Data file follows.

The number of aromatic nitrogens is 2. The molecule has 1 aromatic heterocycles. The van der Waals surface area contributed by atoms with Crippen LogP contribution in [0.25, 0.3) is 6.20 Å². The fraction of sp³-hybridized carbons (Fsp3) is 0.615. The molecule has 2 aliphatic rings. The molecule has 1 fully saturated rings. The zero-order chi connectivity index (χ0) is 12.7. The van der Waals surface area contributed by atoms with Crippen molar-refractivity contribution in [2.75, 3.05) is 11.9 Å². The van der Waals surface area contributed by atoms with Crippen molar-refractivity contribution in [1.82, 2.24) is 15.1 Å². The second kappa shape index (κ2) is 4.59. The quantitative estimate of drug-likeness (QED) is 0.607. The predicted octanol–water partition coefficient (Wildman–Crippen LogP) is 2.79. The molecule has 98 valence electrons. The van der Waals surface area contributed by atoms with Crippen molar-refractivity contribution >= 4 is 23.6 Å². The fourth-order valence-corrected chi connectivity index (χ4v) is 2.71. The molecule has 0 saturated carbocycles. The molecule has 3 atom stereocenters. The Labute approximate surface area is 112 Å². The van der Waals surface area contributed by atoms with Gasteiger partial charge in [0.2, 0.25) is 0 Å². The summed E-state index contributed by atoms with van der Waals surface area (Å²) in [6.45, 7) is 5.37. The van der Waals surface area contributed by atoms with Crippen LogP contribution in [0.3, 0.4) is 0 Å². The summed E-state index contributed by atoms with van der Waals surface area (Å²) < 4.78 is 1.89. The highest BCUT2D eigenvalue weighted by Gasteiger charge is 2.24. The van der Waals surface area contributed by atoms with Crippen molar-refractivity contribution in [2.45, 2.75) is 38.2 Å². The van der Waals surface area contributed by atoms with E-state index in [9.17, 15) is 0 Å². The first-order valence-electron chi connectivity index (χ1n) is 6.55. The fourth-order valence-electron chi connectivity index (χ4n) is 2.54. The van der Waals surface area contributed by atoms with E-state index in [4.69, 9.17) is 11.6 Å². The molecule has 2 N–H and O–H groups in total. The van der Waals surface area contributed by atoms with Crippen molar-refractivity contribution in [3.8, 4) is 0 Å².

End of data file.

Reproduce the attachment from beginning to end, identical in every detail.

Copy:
The number of aromatic nitrogens is 2. The molecule has 1 aromatic heterocycles. The van der Waals surface area contributed by atoms with Crippen LogP contribution in [0.25, 0.3) is 6.20 Å². The fraction of sp³-hybridized carbons (Fsp3) is 0.615. The molecule has 2 aliphatic rings. The molecule has 1 fully saturated rings. The zero-order chi connectivity index (χ0) is 12.7. The van der Waals surface area contributed by atoms with Crippen molar-refractivity contribution in [2.75, 3.05) is 11.9 Å². The van der Waals surface area contributed by atoms with Crippen molar-refractivity contribution in [1.82, 2.24) is 15.1 Å². The second kappa shape index (κ2) is 4.59. The quantitative estimate of drug-likeness (QED) is 0.607. The predicted octanol–water partition coefficient (Wildman–Crippen LogP) is 2.79. The molecule has 98 valence electrons. The van der Waals surface area contributed by atoms with Crippen molar-refractivity contribution >= 4 is 23.6 Å². The fourth-order valence-corrected chi connectivity index (χ4v) is 2.71. The molecule has 0 saturated carbocycles. The molecule has 3 atom stereocenters. The Labute approximate surface area is 112 Å². The van der Waals surface area contributed by atoms with Gasteiger partial charge in [0.2, 0.25) is 0 Å². The summed E-state index contributed by atoms with van der Waals surface area (Å²) in [6.45, 7) is 5.37. The van der Waals surface area contributed by atoms with Crippen LogP contribution in [0.3, 0.4) is 0 Å². The summed E-state index contributed by atoms with van der Waals surface area (Å²) < 4.78 is 1.89. The highest BCUT2D eigenvalue weighted by Gasteiger charge is 2.24. The van der Waals surface area contributed by atoms with Crippen molar-refractivity contribution in [2.45, 2.75) is 38.2 Å². The van der Waals surface area contributed by atoms with E-state index in [9.17, 15) is 0 Å². The first-order valence-electron chi connectivity index (χ1n) is 6.55. The fourth-order valence-electron chi connectivity index (χ4n) is 2.54. The van der Waals surface area contributed by atoms with E-state index in [4.69, 9.17) is 11.6 Å². The molecule has 2 N–H and O–H groups in total. The van der Waals surface area contributed by atoms with Crippen molar-refractivity contribution in [3.8, 4) is 0 Å².